We work with a certain network of presenters in the states that’s probably 6 or 8 presenters altogether– presenters that present this kind of work, dance theater /post-modern performance. If I go somewhere with the Wooster Group I try to meet with whatever presenter we’re with and give them our press and a DVD. The main thing is if you just get people to see your work. Most people won’t book something sight unseen. Unfortunately it’s a little like the weather. We have to hope we get the touring opportunities but we just have to concentrate on making new work


How do you think your relationship with the Wooster Group has influenced you?

When I was in college and just out of college, their work influenced me a lot. Nothing will influence you more than those early things. In some way, I’ll be trying to mimic those things that I loved that I saw in their shows at that time probably for the rest of my career, which is fine. They end up getting translated into completely different things.

I’ve worked for them for 11 years and it has been an ongoing education. It’s huge to be able to work for someone you really admire. It’s been helpful for me in a lot of practical ways to be around the wooster group as an organization and Liz as a director to see not just what kind of choices she makes but how she deals with her impulse to work. She’s an amazing editor and critic of her own work. She’s really, really tough on herself and will not let anything slide through that she’s not absolutely satisfied with. She’s incredibly courageous that way and a fantastic example.

It’s also been helpful to understand over time that I don’t look at things exactly like she does and I shouldn’t be making work that looks exactly like hers because we have very different personalities. So you learn over time that if you want to make great work on your own, it has to be personally truthful. I think that’s why her work is great. She’s able to be so personally truthful. IT’s really hard in theater sometimes, where as a director you depend on other people, it’s very difficult not to compromise. It takes a lot of courage to be truthful and to acknowledge when things are not working. But I don’t know if I’ll ever be insane enough to live up to what she does.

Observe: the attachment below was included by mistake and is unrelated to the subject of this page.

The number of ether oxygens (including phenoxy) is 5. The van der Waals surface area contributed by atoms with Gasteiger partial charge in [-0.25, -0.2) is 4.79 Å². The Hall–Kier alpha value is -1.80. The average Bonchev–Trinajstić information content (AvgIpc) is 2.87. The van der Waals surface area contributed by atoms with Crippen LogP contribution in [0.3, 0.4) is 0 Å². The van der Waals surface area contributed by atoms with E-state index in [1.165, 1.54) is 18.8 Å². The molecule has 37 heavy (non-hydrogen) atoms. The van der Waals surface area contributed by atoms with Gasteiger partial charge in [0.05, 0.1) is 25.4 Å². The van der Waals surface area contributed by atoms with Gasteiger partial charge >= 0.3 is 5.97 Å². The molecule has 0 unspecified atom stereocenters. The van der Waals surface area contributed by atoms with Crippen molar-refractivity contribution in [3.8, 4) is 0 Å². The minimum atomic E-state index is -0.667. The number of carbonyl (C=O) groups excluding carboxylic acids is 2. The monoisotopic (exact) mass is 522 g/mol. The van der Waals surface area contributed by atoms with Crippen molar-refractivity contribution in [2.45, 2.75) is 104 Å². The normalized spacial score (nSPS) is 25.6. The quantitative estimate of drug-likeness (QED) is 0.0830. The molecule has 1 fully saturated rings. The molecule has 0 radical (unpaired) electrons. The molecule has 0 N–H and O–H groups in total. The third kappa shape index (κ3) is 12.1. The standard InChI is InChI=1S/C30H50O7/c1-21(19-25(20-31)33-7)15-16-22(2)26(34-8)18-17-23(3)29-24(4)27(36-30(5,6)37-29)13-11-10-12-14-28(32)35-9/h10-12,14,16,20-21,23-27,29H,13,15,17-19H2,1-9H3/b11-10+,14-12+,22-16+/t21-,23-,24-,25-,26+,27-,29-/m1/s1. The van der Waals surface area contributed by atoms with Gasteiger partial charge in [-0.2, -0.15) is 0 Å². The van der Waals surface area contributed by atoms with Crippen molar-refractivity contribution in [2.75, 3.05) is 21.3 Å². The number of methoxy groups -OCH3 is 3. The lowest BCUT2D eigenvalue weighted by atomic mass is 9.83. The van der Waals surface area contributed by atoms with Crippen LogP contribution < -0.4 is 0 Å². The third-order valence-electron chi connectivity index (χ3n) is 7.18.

What’s been the most challenging thing?

The first really challenging thing we had to deal with was when we recognized that we were doing things the same way every time. Whenever we were stuck, we tried to use the process we had used before and it was deadly; it made us hate ourselves. So we deliberately challenged ourselves to do something we thought we would never do. Doing something this literary [they’re currently working on a project using the text of The Great Gatsby] has been a real departure for us because we’ve tried in the past to attain a kind of speech that wasn’t like writing and now we’re doing nothing but writing.

Otherwise, as a company the most challenging thing is doing this kind of work–which is not the least bit lucrative–while getting older. It’s an easier thing to do when you’re younger. To maintain the same kind of innocence about making work gets harder and harder. You want the work to be successful. If you’ve had some success, you feel like you have something to live up to.

We also worry a lot about money. We have our space to pay for. A lot of our money comes from grants and they operate in a very different way than we do. They want to know what we’re doing a year and a half ahead of time and you have to be able to write about it in a very articulate way. Whereas with our actual process, we pride ourselves on not knowing what we’re going to do. It gets hard to resist all the those outside pressures to make your work a repeatable success. The consequence of failure seem to grow greater and greater as you build a career. But of course the work itself is ultimately the same thing. You have to have a strong impulse to do it and a lot of faith in your ability to carry it out. It should always feel like you don’t know what the hell you’re doing.